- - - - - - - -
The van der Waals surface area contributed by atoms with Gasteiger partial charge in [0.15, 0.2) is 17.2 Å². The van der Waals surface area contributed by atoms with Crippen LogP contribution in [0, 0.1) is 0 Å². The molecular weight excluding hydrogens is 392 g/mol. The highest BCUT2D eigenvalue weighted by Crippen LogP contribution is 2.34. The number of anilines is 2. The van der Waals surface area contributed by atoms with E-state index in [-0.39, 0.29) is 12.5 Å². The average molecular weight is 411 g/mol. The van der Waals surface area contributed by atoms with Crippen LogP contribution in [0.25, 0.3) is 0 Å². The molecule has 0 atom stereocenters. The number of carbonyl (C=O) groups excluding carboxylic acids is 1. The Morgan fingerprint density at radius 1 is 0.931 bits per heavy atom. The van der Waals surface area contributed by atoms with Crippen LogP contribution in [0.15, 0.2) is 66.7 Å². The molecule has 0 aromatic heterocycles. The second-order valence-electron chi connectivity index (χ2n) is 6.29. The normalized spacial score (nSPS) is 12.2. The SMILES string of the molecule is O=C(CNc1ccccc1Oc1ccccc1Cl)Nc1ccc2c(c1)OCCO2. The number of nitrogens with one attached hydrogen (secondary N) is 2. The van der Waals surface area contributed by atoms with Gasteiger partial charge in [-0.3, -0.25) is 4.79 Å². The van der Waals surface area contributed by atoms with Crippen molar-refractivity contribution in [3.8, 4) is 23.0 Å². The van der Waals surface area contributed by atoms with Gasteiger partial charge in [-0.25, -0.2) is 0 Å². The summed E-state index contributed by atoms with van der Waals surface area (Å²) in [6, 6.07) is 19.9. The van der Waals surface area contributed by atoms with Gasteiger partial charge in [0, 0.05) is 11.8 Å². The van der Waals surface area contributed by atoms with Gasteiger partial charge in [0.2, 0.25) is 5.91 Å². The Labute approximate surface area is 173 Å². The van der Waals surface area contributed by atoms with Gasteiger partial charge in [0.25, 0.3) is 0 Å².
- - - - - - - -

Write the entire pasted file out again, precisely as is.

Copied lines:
The van der Waals surface area contributed by atoms with Gasteiger partial charge in [0.15, 0.2) is 17.2 Å². The van der Waals surface area contributed by atoms with Crippen LogP contribution in [0, 0.1) is 0 Å². The molecular weight excluding hydrogens is 392 g/mol. The highest BCUT2D eigenvalue weighted by Crippen LogP contribution is 2.34. The number of anilines is 2. The van der Waals surface area contributed by atoms with E-state index in [-0.39, 0.29) is 12.5 Å². The average molecular weight is 411 g/mol. The van der Waals surface area contributed by atoms with Crippen LogP contribution in [0.25, 0.3) is 0 Å². The molecule has 0 atom stereocenters. The number of carbonyl (C=O) groups excluding carboxylic acids is 1. The Morgan fingerprint density at radius 1 is 0.931 bits per heavy atom. The van der Waals surface area contributed by atoms with Crippen LogP contribution in [0.15, 0.2) is 66.7 Å². The molecule has 0 aromatic heterocycles. The second-order valence-electron chi connectivity index (χ2n) is 6.29. The normalized spacial score (nSPS) is 12.2. The SMILES string of the molecule is O=C(CNc1ccccc1Oc1ccccc1Cl)Nc1ccc2c(c1)OCCO2. The number of nitrogens with one attached hydrogen (secondary N) is 2. The van der Waals surface area contributed by atoms with Gasteiger partial charge in [-0.3, -0.25) is 4.79 Å². The van der Waals surface area contributed by atoms with Crippen molar-refractivity contribution in [3.8, 4) is 23.0 Å². The van der Waals surface area contributed by atoms with Gasteiger partial charge in [-0.25, -0.2) is 0 Å². The summed E-state index contributed by atoms with van der Waals surface area (Å²) in [6, 6.07) is 19.9. The van der Waals surface area contributed by atoms with Gasteiger partial charge in [0, 0.05) is 11.8 Å². The van der Waals surface area contributed by atoms with Gasteiger partial charge in [0.2, 0.25) is 5.91 Å². The Labute approximate surface area is 173 Å². The van der Waals surface area contributed by atoms with Gasteiger partial charge in [0.25, 0.3) is 0 Å².